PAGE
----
“As the Father as loved me, so I have loved you; abide in my love . . . this is my commandment, that you love one another as I have loved you . . . I am giving you these commands so that you will love one another.” Like a music teacher, Jesus repeats the melody and then shows them what true love looks like.

True love is the Lord of all who kneels down to wash his disciples’ feet and calls them friends. It’s the mother who just spent two hours shuttling her children to doctor’s appointments, sports and after school activities. It’s the retiree volunteering his time to mentor a high school student. It’s the vestry member praying with someone in the hospital or the deacon who ministers with prisoners.

“You did not choose me. I chose you.” Come, sit down next to me on the piano bench. Be still. Abide. Pray without ceasing. Listen to the tune, and in time, you’ll know it by heart.

If we listen carefully, we can hear God’s new song everywhere, we can witness God doing tremendous things every day.

Here’s one that comes to us from Harlem in New York City. Vy Higginsen is sharing God’s love song with others. A former radio DJ, Ms. Higginsen’s mission is to now preserve African-American music and culture by encouraging men and women who are in what she calls the “second half of life” to sing on stage for the first time.

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Vy Higginsen

The show is called “Alive and Kickin’.” The cast is made up of talented people, age 55 and older, who for whatever reason never made it to the big time. On stage, they sing and share their story. Read full 60 Minutes Story

We meet Renee Walker, who took what she thought would be a temporary job with the local school district. She thought the job would support her until she got her break. But as she puts it, “I’ve been there 31 temporary years.”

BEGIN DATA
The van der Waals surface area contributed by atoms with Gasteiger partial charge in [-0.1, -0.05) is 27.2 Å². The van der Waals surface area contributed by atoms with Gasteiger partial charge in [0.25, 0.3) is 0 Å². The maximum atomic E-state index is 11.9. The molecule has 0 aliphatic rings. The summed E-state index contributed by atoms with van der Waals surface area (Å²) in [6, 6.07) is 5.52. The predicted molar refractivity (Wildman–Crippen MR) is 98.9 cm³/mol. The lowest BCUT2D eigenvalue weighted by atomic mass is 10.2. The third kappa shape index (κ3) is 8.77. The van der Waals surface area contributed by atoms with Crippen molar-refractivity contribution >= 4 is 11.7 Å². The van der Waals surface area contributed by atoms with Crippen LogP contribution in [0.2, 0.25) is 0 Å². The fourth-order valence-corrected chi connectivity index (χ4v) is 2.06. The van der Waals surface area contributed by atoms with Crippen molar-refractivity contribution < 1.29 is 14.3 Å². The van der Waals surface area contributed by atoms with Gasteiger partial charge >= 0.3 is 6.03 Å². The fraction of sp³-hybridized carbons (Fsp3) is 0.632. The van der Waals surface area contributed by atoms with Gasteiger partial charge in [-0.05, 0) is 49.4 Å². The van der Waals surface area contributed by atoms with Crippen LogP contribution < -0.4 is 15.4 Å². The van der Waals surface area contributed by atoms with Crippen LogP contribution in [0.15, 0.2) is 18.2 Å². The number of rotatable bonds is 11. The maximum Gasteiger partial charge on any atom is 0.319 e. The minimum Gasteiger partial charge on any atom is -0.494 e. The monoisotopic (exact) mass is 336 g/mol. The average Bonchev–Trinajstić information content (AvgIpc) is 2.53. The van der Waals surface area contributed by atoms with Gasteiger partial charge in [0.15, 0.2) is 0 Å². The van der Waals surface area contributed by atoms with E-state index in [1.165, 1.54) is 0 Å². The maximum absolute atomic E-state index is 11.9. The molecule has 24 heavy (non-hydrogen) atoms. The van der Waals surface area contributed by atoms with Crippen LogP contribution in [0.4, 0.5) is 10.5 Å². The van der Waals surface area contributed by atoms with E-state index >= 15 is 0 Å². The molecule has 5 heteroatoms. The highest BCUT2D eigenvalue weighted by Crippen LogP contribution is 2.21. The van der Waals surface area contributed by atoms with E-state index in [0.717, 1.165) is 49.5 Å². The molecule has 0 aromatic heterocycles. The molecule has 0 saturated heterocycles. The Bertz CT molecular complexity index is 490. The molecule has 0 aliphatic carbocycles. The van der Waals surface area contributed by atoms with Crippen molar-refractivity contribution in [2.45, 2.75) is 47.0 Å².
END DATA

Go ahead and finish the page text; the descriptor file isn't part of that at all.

Or Matthew Burke, who spent many years in prison for robbery. During the show, he shares that his parents abandoned him in a hallway when he was two weeks old. The state assigned him a number as an infant: he was known as “Abandoned #2360.” A priest in an orphanage named him Matthew.

As an adult in prison, he became #00A6432. “That’s been my life, a number,” he explains. But when he sings the song “Georgia” on stage, Mr. Burke is not a number. He’s a child of God.

He admits that he thinks of the mother he never knew when he sings these words: “Other arms reach out to me. / Other eyes smile tenderly / Still in peaceful dreams I see / The road leads back to you.”

All of the performers will tell you that the show has been like a miracle for them. They have come alive in a way that they didn’t think was possible by learning and singing these new songs.

Ms. Higginsen has brought the 55+ singers together with teenagers so that the young people can learn to sing Gospel music. One generation is helping the next learn a new song that is actually an old, old song that we can learn by ear.

Peter sang the song of the Gospel to Cornelius and his household. Jesus sings it to his disciples whom he calls friends. You and I are Jesus’ friends. Think about that for a moment. We didn’t choose him—he chose us to learn the song, play it by ear, and share it with others.

“As the Father has loved me, so I have loved you; abide in my love.” We’re bearers of a love song that will never die.

Listen to audio of sermon.

A sermon preached at St. John’s Episcopal Church, Tallahassee on May 6, 2018.